By: Rob Sproule
Here in Alberta we’re pretty lucky when it comes to insects. We don’t have termites that eat houses or army ants that eat everything, but we do have aphids. Also known as plant lice, the lowly aphid ranks up there with mosquitoes as most loathed local insect.
Before I tell you how to kill them (don’t worry I’ll get to that), I want to tell you about their fascinating life cycle. They are the most remarkably adapted little buggers I’ve ever seen!
Aphids reproduce like crazy, both sexually and asexually. In the spring, overwintered eggs hatch into females that are already pregnant with thousands of young. Until the fall aphids are all female, and a single female can hatch dozens of generations in 1 season. The nymphs mature in a week and start their own “families”. It’s an exponential curve that quickly adds up to millions of critters. Some species even give birth to females who are already pregnant!
In the fall the females start hatching both females and males. Some of them then sprout wings and fly into the familiar black swarms that we all hate in late August and September. They overwinter by attaching their eggs to plants. In late fall spray your plants down with a strong spray of water to knock the eggs off.
In most ways, aphids are very easy to spot. They are pear shaped and always appear in clusters, grouping in dense masses on the tips of new plant growth or on the undersides of leaves. They love heavily fertilized plants because there are lots of yummy new leaves.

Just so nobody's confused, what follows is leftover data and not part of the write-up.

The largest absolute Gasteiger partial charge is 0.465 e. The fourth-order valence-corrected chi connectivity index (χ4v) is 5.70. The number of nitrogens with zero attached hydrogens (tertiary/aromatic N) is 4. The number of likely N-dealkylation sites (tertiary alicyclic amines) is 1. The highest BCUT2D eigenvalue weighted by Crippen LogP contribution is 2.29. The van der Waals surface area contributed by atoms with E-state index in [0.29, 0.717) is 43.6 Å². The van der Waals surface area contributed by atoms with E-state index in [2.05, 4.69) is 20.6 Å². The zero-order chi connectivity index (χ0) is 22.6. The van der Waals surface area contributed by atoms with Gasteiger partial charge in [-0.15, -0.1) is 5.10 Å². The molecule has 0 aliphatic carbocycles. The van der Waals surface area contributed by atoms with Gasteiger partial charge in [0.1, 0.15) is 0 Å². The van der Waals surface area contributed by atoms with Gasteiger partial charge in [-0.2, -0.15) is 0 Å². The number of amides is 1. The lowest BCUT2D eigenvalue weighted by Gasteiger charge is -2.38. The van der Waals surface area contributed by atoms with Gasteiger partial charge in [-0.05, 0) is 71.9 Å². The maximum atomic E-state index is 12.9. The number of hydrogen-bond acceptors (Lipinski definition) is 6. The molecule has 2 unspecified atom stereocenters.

In other ways, they’re tricksters. Numerous species are native to Alberta and they can be black, green, grey, spotted, and even furry. If you want a reminder of what they look like, check your nearest petunia in September!
Aphids are sap suckers and, because they are exceedingly good at it, are very destructive. Depending on the afflicted plant, you may notice yellow discolorations or wilted/ curled leaves.
They secrete a sticky, tell-tale honeydew that often attracts ants which “farm” the aphids by stroking their bodies with their antennae to collect the honeydew. The secretion can make it easier for fungus and mold to set in. Oh and did I mention aphids can pass along disease?
Luckily, aphids are the twinkies of the insect world. They have almost no physical defences and almost everything likes to eat them. The best way to control them is to encourage predators.
If you start early you shouldn’t need to resort to chemicals. Spraying the undersides of the leaves with a strong jet of water will usually knock the bugs off. Releasing ladybugs is a great way to control the populations. As long as there is a juicy buffet in the garden the lady bugs should hang around. If ladybugs don’t work, try applying some neem oil.
If the numbers are getting of control, start by spraying insecticidal soap. You’ll need to repeat spraying a few times to stop their life cycles. If the problem is getting out of control, you may have to resort to pyrethrum, which is the active ingredient in many pesticides, to control them. Be warned, however, that pyrethrum will wipe out the good guys as well is the bad guys, and the much simpler aphids will bounce back a lot faster. In other words, using harsh chemicals is like resorting to a drug; it only makes the situation worse in the long run.